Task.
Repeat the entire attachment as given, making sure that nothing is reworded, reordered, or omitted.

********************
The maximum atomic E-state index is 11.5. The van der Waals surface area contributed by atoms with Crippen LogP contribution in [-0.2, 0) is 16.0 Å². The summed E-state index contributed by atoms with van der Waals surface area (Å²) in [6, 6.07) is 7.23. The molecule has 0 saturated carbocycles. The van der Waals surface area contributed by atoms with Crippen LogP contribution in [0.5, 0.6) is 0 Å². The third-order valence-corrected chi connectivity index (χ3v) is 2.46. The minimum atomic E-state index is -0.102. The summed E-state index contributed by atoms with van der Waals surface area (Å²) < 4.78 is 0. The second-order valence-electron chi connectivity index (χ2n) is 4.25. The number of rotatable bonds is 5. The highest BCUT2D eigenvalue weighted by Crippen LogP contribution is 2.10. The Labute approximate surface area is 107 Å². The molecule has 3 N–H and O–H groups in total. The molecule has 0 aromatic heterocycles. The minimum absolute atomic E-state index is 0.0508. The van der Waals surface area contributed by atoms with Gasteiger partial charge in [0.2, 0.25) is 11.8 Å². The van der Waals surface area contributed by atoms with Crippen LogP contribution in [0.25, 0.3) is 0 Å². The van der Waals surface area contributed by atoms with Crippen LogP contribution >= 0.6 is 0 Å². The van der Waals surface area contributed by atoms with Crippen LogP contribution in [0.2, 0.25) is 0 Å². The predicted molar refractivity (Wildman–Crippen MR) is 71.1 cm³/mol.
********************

The maximum atomic E-state index is 11.5. The van der Waals surface area contributed by atoms with Crippen LogP contribution in [-0.2, 0) is 16.0 Å². The summed E-state index contributed by atoms with van der Waals surface area (Å²) in [6, 6.07) is 7.23. The molecule has 0 saturated carbocycles. The van der Waals surface area contributed by atoms with Crippen LogP contribution in [0.5, 0.6) is 0 Å². The third-order valence-corrected chi connectivity index (χ3v) is 2.46. The minimum atomic E-state index is -0.102. The summed E-state index contributed by atoms with van der Waals surface area (Å²) < 4.78 is 0. The second-order valence-electron chi connectivity index (χ2n) is 4.25. The number of rotatable bonds is 5. The highest BCUT2D eigenvalue weighted by Crippen LogP contribution is 2.10. The Labute approximate surface area is 107 Å². The molecule has 3 N–H and O–H groups in total. The molecule has 0 aromatic heterocycles. The minimum absolute atomic E-state index is 0.0508. The van der Waals surface area contributed by atoms with Gasteiger partial charge in [0.2, 0.25) is 11.8 Å². The van der Waals surface area contributed by atoms with Crippen LogP contribution in [0.25, 0.3) is 0 Å². The van der Waals surface area contributed by atoms with Crippen LogP contribution >= 0.6 is 0 Å². The van der Waals surface area contributed by atoms with Crippen LogP contribution in [0.2, 0.25) is 0 Å². The predicted molar refractivity (Wildman–Crippen MR) is 71.1 cm³/mol.